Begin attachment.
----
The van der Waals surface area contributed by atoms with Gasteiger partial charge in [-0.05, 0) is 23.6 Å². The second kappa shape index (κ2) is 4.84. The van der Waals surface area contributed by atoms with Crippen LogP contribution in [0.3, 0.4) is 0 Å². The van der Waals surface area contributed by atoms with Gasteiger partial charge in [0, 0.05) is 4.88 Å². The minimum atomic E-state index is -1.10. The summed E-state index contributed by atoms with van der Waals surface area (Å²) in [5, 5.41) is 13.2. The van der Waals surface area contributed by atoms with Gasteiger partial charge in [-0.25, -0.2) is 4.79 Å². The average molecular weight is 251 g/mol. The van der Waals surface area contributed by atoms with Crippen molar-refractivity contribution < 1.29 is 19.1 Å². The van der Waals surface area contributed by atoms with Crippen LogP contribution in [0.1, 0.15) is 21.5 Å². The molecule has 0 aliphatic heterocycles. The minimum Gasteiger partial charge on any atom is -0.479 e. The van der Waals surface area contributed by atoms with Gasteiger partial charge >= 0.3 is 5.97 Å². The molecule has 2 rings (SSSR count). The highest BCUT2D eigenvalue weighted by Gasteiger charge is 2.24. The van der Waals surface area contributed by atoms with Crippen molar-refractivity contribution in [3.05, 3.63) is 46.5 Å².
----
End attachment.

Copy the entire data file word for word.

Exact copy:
The van der Waals surface area contributed by atoms with Gasteiger partial charge in [-0.05, 0) is 23.6 Å². The second kappa shape index (κ2) is 4.84. The van der Waals surface area contributed by atoms with Crippen LogP contribution in [0.3, 0.4) is 0 Å². The van der Waals surface area contributed by atoms with Gasteiger partial charge in [0, 0.05) is 4.88 Å². The minimum atomic E-state index is -1.10. The summed E-state index contributed by atoms with van der Waals surface area (Å²) in [5, 5.41) is 13.2. The van der Waals surface area contributed by atoms with Gasteiger partial charge in [-0.25, -0.2) is 4.79 Å². The average molecular weight is 251 g/mol. The van der Waals surface area contributed by atoms with Crippen molar-refractivity contribution < 1.29 is 19.1 Å². The van der Waals surface area contributed by atoms with Crippen LogP contribution in [0.1, 0.15) is 21.5 Å². The molecule has 0 aliphatic heterocycles. The minimum Gasteiger partial charge on any atom is -0.479 e. The van der Waals surface area contributed by atoms with Gasteiger partial charge >= 0.3 is 5.97 Å². The molecule has 2 rings (SSSR count). The highest BCUT2D eigenvalue weighted by Gasteiger charge is 2.24. The van der Waals surface area contributed by atoms with Crippen molar-refractivity contribution in [3.05, 3.63) is 46.5 Å².